A portion of the sputum is smeared on a microscope slide for a Gram stain. Another portion is spread over the surface of several different types of culture plates, and placed in an incubator at body temperature for one to two days.
A Gram stain is done by staining the slide with purple and red stains, then examining it under a microscope. Gram staining checks that the specimen does not contain saliva or material from the mouth. If many epithelial (skin) cells and few white blood cells are seen, the specimen is not pure sputum and is not adequate for culture. Depending on laboratory policy, the specimen may be rejected and a new specimen requested. If many white blood cells and bacteria of one type are seen, this is an early confirmation of infection. The color of stain picked up by the bacteria (purple or red), their shape (such as round or rectangular), and their size provide valuable clues as to their identity and helps the physician predict what antibiotics might work best before the entire test is completed. Bacteria that stain purple are called gram-positive; those that stain red are called gram-negative.
During incubation, bacteria present in the sputum sample multiply and will appear on the plates as visible colonies. The bacteria are identified by the appearance of their colonies, by the results of biochemical tests, and through a Gram stain of part of a colony.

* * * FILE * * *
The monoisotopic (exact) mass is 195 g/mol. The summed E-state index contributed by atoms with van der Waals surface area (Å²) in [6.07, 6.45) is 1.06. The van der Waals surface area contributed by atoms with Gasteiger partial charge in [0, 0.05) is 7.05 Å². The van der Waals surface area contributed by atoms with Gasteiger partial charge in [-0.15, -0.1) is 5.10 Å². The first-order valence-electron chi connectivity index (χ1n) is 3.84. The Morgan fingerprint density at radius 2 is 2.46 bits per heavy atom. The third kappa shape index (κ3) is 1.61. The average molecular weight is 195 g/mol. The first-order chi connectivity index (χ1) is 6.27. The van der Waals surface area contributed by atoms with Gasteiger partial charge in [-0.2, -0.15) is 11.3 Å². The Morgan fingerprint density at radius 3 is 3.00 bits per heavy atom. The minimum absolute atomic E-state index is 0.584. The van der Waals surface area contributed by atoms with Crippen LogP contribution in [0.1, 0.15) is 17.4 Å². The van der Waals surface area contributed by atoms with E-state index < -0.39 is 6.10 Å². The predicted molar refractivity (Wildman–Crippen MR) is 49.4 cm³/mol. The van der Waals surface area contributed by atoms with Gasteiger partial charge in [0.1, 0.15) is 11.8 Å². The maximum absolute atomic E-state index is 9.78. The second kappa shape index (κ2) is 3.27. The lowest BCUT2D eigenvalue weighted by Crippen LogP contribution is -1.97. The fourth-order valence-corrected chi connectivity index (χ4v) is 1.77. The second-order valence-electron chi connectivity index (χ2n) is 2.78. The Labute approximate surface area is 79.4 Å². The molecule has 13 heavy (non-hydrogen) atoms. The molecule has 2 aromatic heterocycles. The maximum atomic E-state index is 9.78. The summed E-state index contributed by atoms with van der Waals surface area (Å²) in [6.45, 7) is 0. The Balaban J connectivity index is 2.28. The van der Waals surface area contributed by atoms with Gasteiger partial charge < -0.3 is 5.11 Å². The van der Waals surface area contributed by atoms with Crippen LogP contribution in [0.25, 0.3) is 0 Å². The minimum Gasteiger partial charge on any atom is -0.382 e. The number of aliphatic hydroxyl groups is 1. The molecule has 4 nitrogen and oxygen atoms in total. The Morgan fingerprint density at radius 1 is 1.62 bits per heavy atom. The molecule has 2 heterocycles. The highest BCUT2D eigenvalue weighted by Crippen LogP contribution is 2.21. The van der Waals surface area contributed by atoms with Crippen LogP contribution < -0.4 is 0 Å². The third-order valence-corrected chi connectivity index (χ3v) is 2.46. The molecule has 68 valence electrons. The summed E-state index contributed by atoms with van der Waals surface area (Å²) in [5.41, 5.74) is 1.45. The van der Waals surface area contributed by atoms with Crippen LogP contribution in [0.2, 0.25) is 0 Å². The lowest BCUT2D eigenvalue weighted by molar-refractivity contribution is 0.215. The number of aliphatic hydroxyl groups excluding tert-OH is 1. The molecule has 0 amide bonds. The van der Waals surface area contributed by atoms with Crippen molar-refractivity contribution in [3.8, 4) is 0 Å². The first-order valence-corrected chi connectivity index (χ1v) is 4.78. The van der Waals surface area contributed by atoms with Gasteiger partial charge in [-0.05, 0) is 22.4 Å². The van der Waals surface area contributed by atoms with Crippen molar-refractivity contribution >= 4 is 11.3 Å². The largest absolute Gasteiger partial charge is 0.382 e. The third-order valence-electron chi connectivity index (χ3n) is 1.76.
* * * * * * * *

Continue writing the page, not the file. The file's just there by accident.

A sensitivity test, also called antibiotic susceptibility test, is also done. The bacteria are tested against different antibiotics to determine which will treat the infection by killing the bacteria.
The initial result of the Gram stain is available the same day, or in less than an hour if requested by the physician. An early report, known as a preliminary report, is usually available after one day. This report will tell if any bacteria have been found yet, and if so, their Gram stain appearance—for example, a gram-negative rod, or a gram-positive cocci. The final report, usually available in one to three days, includes complete identification and an estimate of the quantity of the bacteria and a list of the antibiotics to which they are sensitive.
Nancy J. Nordenson, The Gale Group Inc., Gale, Detroit,